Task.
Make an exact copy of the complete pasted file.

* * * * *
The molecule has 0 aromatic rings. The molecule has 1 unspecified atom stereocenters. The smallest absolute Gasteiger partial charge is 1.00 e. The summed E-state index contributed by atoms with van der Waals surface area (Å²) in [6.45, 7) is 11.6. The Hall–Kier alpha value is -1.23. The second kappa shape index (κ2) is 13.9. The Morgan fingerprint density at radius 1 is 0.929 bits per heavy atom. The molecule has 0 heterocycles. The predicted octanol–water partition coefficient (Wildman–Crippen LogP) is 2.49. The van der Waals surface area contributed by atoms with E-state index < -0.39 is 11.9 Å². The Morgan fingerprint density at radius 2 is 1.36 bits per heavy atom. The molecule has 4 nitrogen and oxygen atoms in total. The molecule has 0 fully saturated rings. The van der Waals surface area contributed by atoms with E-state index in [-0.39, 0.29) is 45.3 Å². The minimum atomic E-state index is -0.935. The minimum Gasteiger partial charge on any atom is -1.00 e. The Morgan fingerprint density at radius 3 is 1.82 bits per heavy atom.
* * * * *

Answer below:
The molecule has 0 aromatic rings. The molecule has 1 unspecified atom stereocenters. The smallest absolute Gasteiger partial charge is 1.00 e. The summed E-state index contributed by atoms with van der Waals surface area (Å²) in [6.45, 7) is 11.6. The Hall–Kier alpha value is -1.23. The second kappa shape index (κ2) is 13.9. The Morgan fingerprint density at radius 1 is 0.929 bits per heavy atom. The molecule has 0 heterocycles. The predicted octanol–water partition coefficient (Wildman–Crippen LogP) is 2.49. The van der Waals surface area contributed by atoms with E-state index < -0.39 is 11.9 Å². The Morgan fingerprint density at radius 2 is 1.36 bits per heavy atom. The molecule has 4 nitrogen and oxygen atoms in total. The molecule has 0 fully saturated rings. The van der Waals surface area contributed by atoms with E-state index in [-0.39, 0.29) is 45.3 Å². The minimum atomic E-state index is -0.935. The minimum Gasteiger partial charge on any atom is -1.00 e. The Morgan fingerprint density at radius 3 is 1.82 bits per heavy atom.